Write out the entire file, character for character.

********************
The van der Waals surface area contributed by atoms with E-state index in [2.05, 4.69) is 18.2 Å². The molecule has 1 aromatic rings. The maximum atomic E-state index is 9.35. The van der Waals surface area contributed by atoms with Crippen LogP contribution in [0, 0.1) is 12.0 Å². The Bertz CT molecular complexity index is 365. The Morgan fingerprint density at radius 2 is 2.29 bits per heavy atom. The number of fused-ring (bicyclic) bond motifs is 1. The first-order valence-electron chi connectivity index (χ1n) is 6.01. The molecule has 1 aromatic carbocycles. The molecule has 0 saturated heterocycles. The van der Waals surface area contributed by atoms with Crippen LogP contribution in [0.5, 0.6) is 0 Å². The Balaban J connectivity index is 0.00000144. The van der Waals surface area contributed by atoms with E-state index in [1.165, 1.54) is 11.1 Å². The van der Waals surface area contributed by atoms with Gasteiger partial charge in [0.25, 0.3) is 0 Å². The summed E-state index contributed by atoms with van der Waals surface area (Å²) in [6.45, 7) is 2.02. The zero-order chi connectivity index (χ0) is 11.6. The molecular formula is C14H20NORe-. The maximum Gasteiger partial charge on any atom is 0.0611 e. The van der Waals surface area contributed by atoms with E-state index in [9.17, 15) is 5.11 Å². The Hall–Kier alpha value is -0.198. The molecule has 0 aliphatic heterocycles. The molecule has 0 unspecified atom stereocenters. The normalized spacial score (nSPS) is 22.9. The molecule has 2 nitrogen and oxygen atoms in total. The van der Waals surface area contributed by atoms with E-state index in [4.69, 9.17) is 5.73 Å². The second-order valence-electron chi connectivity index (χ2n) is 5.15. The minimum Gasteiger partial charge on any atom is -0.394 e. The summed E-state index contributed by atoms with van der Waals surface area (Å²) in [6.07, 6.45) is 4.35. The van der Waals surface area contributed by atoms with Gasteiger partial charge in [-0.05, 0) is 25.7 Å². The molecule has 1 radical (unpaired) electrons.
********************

The van der Waals surface area contributed by atoms with E-state index in [2.05, 4.69) is 18.2 Å². The molecule has 1 aromatic rings. The maximum atomic E-state index is 9.35. The van der Waals surface area contributed by atoms with Crippen LogP contribution in [0, 0.1) is 12.0 Å². The Bertz CT molecular complexity index is 365. The Morgan fingerprint density at radius 2 is 2.29 bits per heavy atom. The number of fused-ring (bicyclic) bond motifs is 1. The first-order valence-electron chi connectivity index (χ1n) is 6.01. The molecule has 1 aromatic carbocycles. The molecule has 0 saturated heterocycles. The van der Waals surface area contributed by atoms with Crippen LogP contribution in [0.5, 0.6) is 0 Å². The Balaban J connectivity index is 0.00000144. The van der Waals surface area contributed by atoms with E-state index in [1.165, 1.54) is 11.1 Å². The van der Waals surface area contributed by atoms with Gasteiger partial charge in [0.25, 0.3) is 0 Å². The summed E-state index contributed by atoms with van der Waals surface area (Å²) in [6.45, 7) is 2.02. The zero-order chi connectivity index (χ0) is 11.6. The molecular formula is C14H20NORe-. The maximum Gasteiger partial charge on any atom is 0.0611 e. The van der Waals surface area contributed by atoms with E-state index in [9.17, 15) is 5.11 Å². The Hall–Kier alpha value is -0.198. The molecule has 0 aliphatic heterocycles. The molecule has 0 unspecified atom stereocenters. The normalized spacial score (nSPS) is 22.9. The molecule has 2 nitrogen and oxygen atoms in total. The van der Waals surface area contributed by atoms with E-state index in [4.69, 9.17) is 5.73 Å². The second-order valence-electron chi connectivity index (χ2n) is 5.15. The minimum Gasteiger partial charge on any atom is -0.394 e. The summed E-state index contributed by atoms with van der Waals surface area (Å²) in [6.07, 6.45) is 4.35. The van der Waals surface area contributed by atoms with Gasteiger partial charge in [-0.05, 0) is 25.7 Å². The molecule has 1 radical (unpaired) electrons.